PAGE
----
The labor force remains segregated by sex. Below is the distribution of approximately 80% of the male and female labor forces in occupations that represent at least 5% of those labor forces:
Women constitute nearly half of the U.S. workforce, but their proportion decreases up the organizational ladder. Men constitute an overwhelming 95.4 percent of Fortune 500 CEOs.
In an effort to avoid finger-pointing and defensiveness, those studying prejudice — the tendency to pre-judge others, usually based on stereotypes — moved away from the term prejudice, which came to be associated with dislike, hostility, and intentional harm, to the term bias: prejudice, but not necessarily with the dislike, hostility, or intention.
Bias is still an ugly word, and researchers went further to use “implicit bias” (or “hidden bias,” “unconscious bias,” “subtle bias,” “modern ___ism,” and “second-generation bias”) to convey the unwitting nature of many of our prejudices. Rather than bad we are misled, by a world that conditions us to more quickly associate certain characteristics with certain groups (see for example, the IAT) because groups differ in social status and roles.*
The concept of implicit bias has helped us make great strides in accepting and facing our prejudices. It has helped move the discussion away from judgment and blame toward awareness and understanding.
Yet “bias” still invokes motive and the need to interpret it. “Explicit bias” is intentional, driven by conscious endorsement of prejudicial beliefs, whereas “implicit bias” is unintentional, driven by accidental stereotyping.
Ultimately the motive behind biased decision-making and behavior is difficult to discern and irrelevant to the harm done. Focusing on the lack of nefarious motives for bias (or the presence thereof) might help the medicine go down (or not), but directs our attention to the virtue of the decision-maker rather than the competence of the decision.
With now abundant evidence on bias and its workings,** it’s time to reframe bias in terms of competence. Those who make use of the knowledge available to become aware of their social biases and to minimize the impact they have on their decisions and behavior are more competent to make decisions and to lead and manage others than those who are not so educated. Just as we wouldn’t entrust those with financial ignorance to manage our money, so we should not entrust those with social ignorance to evaluate and manage our employees and clients.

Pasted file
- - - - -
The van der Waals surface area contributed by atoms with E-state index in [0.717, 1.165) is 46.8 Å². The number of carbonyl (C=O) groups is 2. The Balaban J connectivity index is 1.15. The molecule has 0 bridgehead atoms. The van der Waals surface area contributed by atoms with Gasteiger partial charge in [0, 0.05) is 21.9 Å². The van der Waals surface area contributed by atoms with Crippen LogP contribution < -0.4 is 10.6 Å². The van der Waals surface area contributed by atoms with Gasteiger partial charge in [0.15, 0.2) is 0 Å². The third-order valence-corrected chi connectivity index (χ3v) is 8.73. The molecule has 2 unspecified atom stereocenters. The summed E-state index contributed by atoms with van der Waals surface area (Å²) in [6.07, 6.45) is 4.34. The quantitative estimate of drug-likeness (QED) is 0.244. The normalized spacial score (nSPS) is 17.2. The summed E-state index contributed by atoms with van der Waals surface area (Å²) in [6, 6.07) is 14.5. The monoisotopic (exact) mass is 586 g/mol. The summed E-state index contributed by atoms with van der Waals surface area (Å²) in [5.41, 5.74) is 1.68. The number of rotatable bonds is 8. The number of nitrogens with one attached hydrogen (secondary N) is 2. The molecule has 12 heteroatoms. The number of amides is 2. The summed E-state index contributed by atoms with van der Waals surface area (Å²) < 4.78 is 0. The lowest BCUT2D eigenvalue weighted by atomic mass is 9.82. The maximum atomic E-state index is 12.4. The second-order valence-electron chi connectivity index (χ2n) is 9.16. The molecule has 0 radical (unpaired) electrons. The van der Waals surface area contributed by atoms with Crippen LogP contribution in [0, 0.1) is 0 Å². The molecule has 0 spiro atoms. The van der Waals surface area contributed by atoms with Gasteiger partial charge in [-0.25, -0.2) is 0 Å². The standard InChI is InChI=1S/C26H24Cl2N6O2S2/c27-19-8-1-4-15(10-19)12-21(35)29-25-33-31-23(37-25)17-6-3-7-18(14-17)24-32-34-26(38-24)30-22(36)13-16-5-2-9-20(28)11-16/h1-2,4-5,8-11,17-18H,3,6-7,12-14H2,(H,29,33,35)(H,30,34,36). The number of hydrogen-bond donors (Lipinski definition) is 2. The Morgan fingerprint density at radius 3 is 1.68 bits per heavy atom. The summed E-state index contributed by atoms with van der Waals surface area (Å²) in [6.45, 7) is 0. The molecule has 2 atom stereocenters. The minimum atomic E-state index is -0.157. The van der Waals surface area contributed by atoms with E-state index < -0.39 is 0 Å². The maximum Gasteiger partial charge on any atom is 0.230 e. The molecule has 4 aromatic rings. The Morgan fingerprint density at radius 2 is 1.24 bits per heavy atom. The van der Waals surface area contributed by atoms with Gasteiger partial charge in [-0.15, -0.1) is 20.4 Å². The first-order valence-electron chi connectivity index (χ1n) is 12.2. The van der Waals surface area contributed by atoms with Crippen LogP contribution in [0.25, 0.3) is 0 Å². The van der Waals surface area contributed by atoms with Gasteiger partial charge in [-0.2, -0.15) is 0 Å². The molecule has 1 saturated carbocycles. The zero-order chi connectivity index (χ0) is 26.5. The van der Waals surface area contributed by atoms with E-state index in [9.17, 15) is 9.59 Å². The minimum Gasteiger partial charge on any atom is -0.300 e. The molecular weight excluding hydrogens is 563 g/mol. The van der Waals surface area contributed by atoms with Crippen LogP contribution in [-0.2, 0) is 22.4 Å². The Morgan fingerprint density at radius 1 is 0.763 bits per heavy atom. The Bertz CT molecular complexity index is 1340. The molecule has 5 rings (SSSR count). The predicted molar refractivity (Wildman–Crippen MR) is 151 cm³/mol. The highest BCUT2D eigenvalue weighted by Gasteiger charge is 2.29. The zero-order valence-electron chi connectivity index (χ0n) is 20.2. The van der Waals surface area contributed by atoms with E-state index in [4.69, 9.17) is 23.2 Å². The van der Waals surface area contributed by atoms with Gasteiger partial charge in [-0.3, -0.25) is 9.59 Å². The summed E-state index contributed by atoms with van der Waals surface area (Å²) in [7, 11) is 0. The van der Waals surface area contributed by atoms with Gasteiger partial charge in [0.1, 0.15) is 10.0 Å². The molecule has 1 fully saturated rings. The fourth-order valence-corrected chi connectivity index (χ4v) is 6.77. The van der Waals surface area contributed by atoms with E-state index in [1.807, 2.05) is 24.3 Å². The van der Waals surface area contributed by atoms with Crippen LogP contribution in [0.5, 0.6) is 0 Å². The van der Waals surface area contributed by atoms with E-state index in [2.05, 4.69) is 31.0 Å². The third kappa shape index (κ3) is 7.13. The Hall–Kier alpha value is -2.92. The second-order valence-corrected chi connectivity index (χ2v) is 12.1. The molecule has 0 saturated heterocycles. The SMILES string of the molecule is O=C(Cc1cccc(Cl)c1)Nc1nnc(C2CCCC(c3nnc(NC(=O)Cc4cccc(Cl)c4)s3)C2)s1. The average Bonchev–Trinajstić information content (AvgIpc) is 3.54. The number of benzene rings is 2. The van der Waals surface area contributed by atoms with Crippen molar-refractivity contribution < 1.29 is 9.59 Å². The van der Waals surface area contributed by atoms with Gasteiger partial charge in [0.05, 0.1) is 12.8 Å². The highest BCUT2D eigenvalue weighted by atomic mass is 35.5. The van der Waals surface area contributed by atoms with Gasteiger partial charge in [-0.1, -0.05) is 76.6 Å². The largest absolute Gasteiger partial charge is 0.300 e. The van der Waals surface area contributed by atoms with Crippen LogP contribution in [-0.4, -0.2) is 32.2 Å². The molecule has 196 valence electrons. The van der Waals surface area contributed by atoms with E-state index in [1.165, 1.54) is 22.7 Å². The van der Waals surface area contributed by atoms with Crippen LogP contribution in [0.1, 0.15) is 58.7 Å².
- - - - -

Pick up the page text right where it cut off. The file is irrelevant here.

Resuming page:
Gender and diversity competence — the ability to select and evaluate people and ideas on their potential and merits rather than on what they look like or where they come from, and the capacity to build and sustain diverse and inclusive organizations — is essential to effective leadership. Regardless of the motives professed.
* Groups that occupy high status roles are are stereotyped as “competent” (e.g., professionals) whereas low status groups are stereotyped as “incompetent” (e.g., the poor). Groups that are harmless or give care are stereotyped as “warm” (e.g., mothers) whereas groups that compete with us for scarce resources are stereotyped as “cold” (e.g., the rich). These stereotypes stem from and reinforce group segregation and inequality (see Fiske, Cuddy, Glick & Xu, 2002).
**We know, for example, that even with identical qualifications, women and minorities are significantly less likely than men and Whites to be evaluated as competent and to be hired, paid well, or offered career mentoring. We know that letters of recommendation are written differently for men and women and that people unwittingly use post-hoc definitions of merit to justify selecting a male over a female candidate. We also know that teams and boards with more women on them outperform teams and boards of mostly or all men, and that increased gender equality enhances the economic growth of nations. There are hundreds more studies documenting gender and racial biases in selection and promotion and the benefits of diversity and inclusion in groups and organizations.